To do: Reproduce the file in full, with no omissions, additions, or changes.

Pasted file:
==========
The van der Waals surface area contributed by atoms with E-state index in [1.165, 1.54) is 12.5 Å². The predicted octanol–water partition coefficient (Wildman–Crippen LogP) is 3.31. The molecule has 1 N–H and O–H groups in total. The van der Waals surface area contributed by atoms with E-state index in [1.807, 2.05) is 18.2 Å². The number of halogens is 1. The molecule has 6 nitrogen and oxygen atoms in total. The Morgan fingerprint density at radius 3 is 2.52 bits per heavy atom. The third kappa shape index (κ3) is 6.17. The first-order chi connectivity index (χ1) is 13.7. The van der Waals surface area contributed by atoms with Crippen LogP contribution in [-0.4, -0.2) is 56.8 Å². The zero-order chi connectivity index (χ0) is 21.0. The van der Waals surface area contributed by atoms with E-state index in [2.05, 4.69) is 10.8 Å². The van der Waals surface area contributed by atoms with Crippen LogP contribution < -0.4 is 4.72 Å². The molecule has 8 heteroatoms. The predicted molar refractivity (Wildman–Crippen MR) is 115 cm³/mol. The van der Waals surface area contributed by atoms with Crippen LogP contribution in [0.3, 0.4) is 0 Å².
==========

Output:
The van der Waals surface area contributed by atoms with E-state index in [1.165, 1.54) is 12.5 Å². The predicted octanol–water partition coefficient (Wildman–Crippen LogP) is 3.31. The molecule has 1 N–H and O–H groups in total. The van der Waals surface area contributed by atoms with E-state index in [1.807, 2.05) is 18.2 Å². The number of halogens is 1. The molecule has 6 nitrogen and oxygen atoms in total. The Morgan fingerprint density at radius 3 is 2.52 bits per heavy atom. The third kappa shape index (κ3) is 6.17. The first-order chi connectivity index (χ1) is 13.7. The van der Waals surface area contributed by atoms with Crippen LogP contribution in [-0.4, -0.2) is 56.8 Å². The zero-order chi connectivity index (χ0) is 21.0. The van der Waals surface area contributed by atoms with E-state index in [2.05, 4.69) is 10.8 Å². The van der Waals surface area contributed by atoms with Crippen LogP contribution < -0.4 is 4.72 Å². The molecule has 8 heteroatoms. The predicted molar refractivity (Wildman–Crippen MR) is 115 cm³/mol. The van der Waals surface area contributed by atoms with Crippen LogP contribution in [0.3, 0.4) is 0 Å².